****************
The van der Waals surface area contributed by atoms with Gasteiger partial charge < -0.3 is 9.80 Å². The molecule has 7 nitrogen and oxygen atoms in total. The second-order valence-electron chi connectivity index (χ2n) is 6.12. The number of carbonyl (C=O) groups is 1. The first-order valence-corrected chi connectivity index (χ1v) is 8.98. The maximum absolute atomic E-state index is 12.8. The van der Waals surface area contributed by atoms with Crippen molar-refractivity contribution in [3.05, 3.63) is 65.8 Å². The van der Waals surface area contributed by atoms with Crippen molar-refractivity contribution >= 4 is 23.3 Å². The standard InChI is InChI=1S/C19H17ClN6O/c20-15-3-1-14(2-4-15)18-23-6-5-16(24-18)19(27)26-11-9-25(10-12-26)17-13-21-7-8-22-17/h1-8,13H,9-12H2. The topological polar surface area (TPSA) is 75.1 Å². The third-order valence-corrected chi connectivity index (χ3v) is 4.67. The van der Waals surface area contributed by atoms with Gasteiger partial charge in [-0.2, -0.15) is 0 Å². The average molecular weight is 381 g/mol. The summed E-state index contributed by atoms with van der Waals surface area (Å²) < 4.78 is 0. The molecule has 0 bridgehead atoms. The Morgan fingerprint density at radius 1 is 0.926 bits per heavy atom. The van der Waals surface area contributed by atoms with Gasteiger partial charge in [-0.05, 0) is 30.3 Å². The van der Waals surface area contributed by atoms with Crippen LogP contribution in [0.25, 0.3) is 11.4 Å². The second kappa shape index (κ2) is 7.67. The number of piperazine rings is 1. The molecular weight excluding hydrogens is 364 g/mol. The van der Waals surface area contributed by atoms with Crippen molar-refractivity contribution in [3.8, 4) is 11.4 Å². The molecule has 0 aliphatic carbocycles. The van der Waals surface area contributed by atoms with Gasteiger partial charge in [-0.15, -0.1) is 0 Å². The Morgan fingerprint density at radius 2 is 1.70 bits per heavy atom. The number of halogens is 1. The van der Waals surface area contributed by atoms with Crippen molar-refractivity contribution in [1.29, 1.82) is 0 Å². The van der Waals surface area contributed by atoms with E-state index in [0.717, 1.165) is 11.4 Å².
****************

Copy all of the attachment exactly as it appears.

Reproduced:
The van der Waals surface area contributed by atoms with Gasteiger partial charge < -0.3 is 9.80 Å². The molecule has 7 nitrogen and oxygen atoms in total. The second-order valence-electron chi connectivity index (χ2n) is 6.12. The number of carbonyl (C=O) groups is 1. The first-order valence-corrected chi connectivity index (χ1v) is 8.98. The maximum absolute atomic E-state index is 12.8. The van der Waals surface area contributed by atoms with Crippen molar-refractivity contribution in [3.05, 3.63) is 65.8 Å². The van der Waals surface area contributed by atoms with Crippen molar-refractivity contribution >= 4 is 23.3 Å². The standard InChI is InChI=1S/C19H17ClN6O/c20-15-3-1-14(2-4-15)18-23-6-5-16(24-18)19(27)26-11-9-25(10-12-26)17-13-21-7-8-22-17/h1-8,13H,9-12H2. The topological polar surface area (TPSA) is 75.1 Å². The third-order valence-corrected chi connectivity index (χ3v) is 4.67. The van der Waals surface area contributed by atoms with Gasteiger partial charge in [-0.2, -0.15) is 0 Å². The average molecular weight is 381 g/mol. The summed E-state index contributed by atoms with van der Waals surface area (Å²) < 4.78 is 0. The molecule has 0 bridgehead atoms. The Morgan fingerprint density at radius 1 is 0.926 bits per heavy atom. The van der Waals surface area contributed by atoms with Gasteiger partial charge in [-0.05, 0) is 30.3 Å². The van der Waals surface area contributed by atoms with Crippen LogP contribution in [0.25, 0.3) is 11.4 Å². The second kappa shape index (κ2) is 7.67. The number of piperazine rings is 1. The molecular weight excluding hydrogens is 364 g/mol. The van der Waals surface area contributed by atoms with Crippen molar-refractivity contribution in [3.8, 4) is 11.4 Å². The molecule has 0 aliphatic carbocycles. The van der Waals surface area contributed by atoms with Gasteiger partial charge in [-0.15, -0.1) is 0 Å². The Morgan fingerprint density at radius 2 is 1.70 bits per heavy atom. The number of halogens is 1. The van der Waals surface area contributed by atoms with Crippen molar-refractivity contribution in [1.29, 1.82) is 0 Å². The van der Waals surface area contributed by atoms with E-state index in [0.717, 1.165) is 11.4 Å².